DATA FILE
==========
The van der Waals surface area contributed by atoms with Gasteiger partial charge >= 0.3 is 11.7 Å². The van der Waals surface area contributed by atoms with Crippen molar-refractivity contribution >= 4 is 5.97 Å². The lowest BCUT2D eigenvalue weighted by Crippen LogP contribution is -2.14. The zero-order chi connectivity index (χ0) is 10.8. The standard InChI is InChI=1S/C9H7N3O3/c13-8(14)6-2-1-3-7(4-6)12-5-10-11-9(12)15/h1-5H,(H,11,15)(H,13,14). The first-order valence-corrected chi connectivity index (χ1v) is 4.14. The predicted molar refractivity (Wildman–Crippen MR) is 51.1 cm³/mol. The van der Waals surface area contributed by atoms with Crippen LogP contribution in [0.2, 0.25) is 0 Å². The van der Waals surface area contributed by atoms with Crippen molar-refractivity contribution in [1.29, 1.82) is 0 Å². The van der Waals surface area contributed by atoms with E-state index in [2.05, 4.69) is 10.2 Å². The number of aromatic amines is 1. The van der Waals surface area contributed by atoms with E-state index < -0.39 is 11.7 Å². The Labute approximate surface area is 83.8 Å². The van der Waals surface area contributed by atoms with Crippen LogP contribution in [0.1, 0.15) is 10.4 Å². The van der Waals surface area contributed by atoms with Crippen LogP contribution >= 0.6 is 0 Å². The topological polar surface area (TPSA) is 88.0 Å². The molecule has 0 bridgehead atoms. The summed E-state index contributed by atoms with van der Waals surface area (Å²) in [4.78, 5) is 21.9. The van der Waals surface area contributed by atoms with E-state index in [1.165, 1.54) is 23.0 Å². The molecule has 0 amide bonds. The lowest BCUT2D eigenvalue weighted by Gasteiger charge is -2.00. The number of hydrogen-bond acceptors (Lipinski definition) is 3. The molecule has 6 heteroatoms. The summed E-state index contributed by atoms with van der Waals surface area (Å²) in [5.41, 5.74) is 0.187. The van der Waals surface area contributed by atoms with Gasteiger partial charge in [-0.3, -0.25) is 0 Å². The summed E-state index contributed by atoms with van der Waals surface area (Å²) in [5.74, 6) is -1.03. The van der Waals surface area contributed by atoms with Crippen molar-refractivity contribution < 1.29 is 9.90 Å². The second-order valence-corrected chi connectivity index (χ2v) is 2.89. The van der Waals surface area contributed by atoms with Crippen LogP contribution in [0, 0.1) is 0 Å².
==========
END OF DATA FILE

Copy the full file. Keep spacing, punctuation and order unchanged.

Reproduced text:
The van der Waals surface area contributed by atoms with Gasteiger partial charge >= 0.3 is 11.7 Å². The van der Waals surface area contributed by atoms with Crippen molar-refractivity contribution >= 4 is 5.97 Å². The lowest BCUT2D eigenvalue weighted by Crippen LogP contribution is -2.14. The zero-order chi connectivity index (χ0) is 10.8. The standard InChI is InChI=1S/C9H7N3O3/c13-8(14)6-2-1-3-7(4-6)12-5-10-11-9(12)15/h1-5H,(H,11,15)(H,13,14). The first-order valence-corrected chi connectivity index (χ1v) is 4.14. The predicted molar refractivity (Wildman–Crippen MR) is 51.1 cm³/mol. The van der Waals surface area contributed by atoms with Crippen LogP contribution in [0.2, 0.25) is 0 Å². The van der Waals surface area contributed by atoms with Crippen molar-refractivity contribution in [1.29, 1.82) is 0 Å². The van der Waals surface area contributed by atoms with E-state index in [2.05, 4.69) is 10.2 Å². The number of aromatic amines is 1. The van der Waals surface area contributed by atoms with E-state index < -0.39 is 11.7 Å². The Labute approximate surface area is 83.8 Å². The van der Waals surface area contributed by atoms with Crippen LogP contribution in [0.1, 0.15) is 10.4 Å². The van der Waals surface area contributed by atoms with Crippen LogP contribution >= 0.6 is 0 Å². The topological polar surface area (TPSA) is 88.0 Å². The molecule has 0 bridgehead atoms. The summed E-state index contributed by atoms with van der Waals surface area (Å²) in [4.78, 5) is 21.9. The van der Waals surface area contributed by atoms with E-state index in [1.165, 1.54) is 23.0 Å². The molecule has 0 amide bonds. The lowest BCUT2D eigenvalue weighted by Gasteiger charge is -2.00. The number of hydrogen-bond acceptors (Lipinski definition) is 3. The molecule has 6 heteroatoms. The summed E-state index contributed by atoms with van der Waals surface area (Å²) in [5.41, 5.74) is 0.187. The van der Waals surface area contributed by atoms with Gasteiger partial charge in [-0.3, -0.25) is 0 Å². The summed E-state index contributed by atoms with van der Waals surface area (Å²) in [5.74, 6) is -1.03. The van der Waals surface area contributed by atoms with Crippen molar-refractivity contribution < 1.29 is 9.90 Å². The second-order valence-corrected chi connectivity index (χ2v) is 2.89. The van der Waals surface area contributed by atoms with Crippen LogP contribution in [0, 0.1) is 0 Å².